The people of Monroeville regularly hold re-enactments of the To Kill A Mockingbird trial in the old town courtroom, where Harper Lee's father and sister appeared - and, in the case of the latter, appear: Alice is still a practising lawyer. Harper never attends the re-enactments.

Truman Capote, who loved fame and its trappings, was astonished by Lee's flight into obscurity. Just after To Kill A Mockingbird was published, he wrote about Lee to a friend, saying, "Poor thing - she is nearly demented: says she gave up trying to answer her 'fan mail' when she received 62 letters in one day. I wish she could relax and enjoy it more: in this profession, it's a long walk between drinks."

It turns out that it's better to walk than drink. Harper Lee was perfectly happy, fit and well, when last spotted at the University of Alabama in Tuscaloosa, where the essay-writing prize in her name was handed out last month.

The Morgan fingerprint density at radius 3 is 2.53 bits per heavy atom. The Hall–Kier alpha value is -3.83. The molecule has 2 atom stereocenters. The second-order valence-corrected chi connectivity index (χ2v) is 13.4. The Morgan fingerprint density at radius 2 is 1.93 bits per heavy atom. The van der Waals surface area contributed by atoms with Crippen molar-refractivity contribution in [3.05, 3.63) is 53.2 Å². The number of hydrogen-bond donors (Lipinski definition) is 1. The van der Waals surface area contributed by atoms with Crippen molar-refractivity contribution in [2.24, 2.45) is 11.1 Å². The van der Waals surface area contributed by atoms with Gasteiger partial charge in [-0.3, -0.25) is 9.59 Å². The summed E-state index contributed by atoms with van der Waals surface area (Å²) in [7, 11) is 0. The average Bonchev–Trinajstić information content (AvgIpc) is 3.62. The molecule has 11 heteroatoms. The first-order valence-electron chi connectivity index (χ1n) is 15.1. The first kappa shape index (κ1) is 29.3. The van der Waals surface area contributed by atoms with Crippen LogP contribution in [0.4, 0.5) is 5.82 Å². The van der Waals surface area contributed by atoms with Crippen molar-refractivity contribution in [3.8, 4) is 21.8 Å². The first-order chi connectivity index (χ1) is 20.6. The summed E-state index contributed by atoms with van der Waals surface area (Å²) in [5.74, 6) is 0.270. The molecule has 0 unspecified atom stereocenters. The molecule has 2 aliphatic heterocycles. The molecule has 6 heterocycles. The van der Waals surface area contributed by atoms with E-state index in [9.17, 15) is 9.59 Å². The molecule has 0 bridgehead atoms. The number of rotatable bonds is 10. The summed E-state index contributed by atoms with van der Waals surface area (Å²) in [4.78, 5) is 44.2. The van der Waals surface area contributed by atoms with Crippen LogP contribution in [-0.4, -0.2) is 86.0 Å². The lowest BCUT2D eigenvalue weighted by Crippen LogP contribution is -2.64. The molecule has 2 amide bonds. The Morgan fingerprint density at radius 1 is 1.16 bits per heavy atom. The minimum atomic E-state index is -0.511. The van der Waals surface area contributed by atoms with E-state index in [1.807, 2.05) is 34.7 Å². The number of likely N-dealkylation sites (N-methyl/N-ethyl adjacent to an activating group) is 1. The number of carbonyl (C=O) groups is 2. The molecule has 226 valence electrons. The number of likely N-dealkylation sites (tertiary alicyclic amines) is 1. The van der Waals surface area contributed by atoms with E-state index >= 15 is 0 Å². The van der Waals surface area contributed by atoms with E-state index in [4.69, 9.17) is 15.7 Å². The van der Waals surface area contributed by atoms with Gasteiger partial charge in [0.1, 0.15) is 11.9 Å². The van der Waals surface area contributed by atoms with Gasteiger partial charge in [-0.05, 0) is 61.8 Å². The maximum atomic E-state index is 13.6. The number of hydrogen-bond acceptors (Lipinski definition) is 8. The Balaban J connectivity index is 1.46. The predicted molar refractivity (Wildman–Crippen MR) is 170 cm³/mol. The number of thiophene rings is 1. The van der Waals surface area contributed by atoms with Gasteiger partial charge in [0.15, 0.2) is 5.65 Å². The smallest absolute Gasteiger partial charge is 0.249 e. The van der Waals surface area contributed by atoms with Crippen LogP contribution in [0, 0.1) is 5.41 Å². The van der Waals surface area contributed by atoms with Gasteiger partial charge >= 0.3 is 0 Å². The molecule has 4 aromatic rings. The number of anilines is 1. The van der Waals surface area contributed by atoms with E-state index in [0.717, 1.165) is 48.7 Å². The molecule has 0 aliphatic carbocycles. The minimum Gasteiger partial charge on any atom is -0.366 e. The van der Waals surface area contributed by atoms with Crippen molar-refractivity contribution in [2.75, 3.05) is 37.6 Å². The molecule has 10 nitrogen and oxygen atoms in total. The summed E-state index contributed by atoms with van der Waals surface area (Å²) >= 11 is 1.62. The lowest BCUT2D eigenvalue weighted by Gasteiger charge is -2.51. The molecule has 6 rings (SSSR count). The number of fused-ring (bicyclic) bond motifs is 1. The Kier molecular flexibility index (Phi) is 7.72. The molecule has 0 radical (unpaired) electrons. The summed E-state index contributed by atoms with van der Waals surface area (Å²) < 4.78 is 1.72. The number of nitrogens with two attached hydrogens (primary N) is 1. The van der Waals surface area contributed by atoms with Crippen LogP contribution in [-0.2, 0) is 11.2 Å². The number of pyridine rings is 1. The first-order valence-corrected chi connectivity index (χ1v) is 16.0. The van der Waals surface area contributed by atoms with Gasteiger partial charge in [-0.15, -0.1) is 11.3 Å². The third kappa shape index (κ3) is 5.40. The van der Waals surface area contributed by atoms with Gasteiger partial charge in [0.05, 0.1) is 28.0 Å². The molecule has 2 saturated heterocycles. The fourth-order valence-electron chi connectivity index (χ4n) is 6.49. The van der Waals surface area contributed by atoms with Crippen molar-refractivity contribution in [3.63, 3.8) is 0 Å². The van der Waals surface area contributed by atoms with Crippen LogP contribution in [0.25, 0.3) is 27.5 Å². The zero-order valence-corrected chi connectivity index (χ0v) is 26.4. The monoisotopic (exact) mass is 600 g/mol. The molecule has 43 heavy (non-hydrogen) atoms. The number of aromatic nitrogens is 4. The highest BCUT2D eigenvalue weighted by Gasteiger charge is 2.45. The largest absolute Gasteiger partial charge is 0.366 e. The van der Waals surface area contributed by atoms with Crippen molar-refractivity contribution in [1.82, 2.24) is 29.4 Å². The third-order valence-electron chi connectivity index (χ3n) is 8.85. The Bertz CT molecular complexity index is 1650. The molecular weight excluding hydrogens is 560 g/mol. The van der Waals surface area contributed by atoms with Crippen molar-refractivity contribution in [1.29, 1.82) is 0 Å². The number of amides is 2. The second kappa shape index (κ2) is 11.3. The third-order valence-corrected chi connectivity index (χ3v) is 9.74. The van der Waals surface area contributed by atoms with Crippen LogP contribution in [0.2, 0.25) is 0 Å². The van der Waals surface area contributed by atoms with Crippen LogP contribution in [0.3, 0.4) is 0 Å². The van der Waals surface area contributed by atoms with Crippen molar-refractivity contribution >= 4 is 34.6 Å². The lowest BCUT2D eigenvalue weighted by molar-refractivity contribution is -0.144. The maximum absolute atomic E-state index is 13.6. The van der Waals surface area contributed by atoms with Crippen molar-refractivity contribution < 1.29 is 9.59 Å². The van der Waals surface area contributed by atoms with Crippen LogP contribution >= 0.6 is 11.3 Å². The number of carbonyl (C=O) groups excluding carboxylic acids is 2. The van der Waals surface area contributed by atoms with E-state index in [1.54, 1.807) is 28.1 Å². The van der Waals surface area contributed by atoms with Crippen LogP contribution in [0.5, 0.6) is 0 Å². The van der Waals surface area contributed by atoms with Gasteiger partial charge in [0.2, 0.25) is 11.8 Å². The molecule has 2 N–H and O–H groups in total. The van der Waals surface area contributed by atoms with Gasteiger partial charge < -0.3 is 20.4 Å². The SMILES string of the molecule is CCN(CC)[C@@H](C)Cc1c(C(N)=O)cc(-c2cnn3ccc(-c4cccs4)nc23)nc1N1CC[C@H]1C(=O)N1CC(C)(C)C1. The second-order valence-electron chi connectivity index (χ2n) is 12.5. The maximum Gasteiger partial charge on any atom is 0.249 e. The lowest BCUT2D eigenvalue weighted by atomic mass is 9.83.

Truman Capote, meanwhile, gave up walks and stuck to the drinks - and the drugs. He died of an overdose in Los Angeles in 1984, a month shy of his 60th birthday, but what really killed him was his desire for fame and attention.

While Lee stayed quietly in Monroeville, he rushed round the world, singing for over-priced suppers in grander and grander palaces with grander and grander people.

The addresses at the top of his letters are straight out of the Condé Nast Traveller magazine, his hosts out of Tatler: Tangiers with Greta Garbo; Quinta da Commenda in Portugal with Lee Radziwill, Jackie Kennedy's sister, married to a Polish prince; lunch at Cecil Beaton's house in Pelham Place, in South Kensington, with Edith Sitwell and the Queen Mother.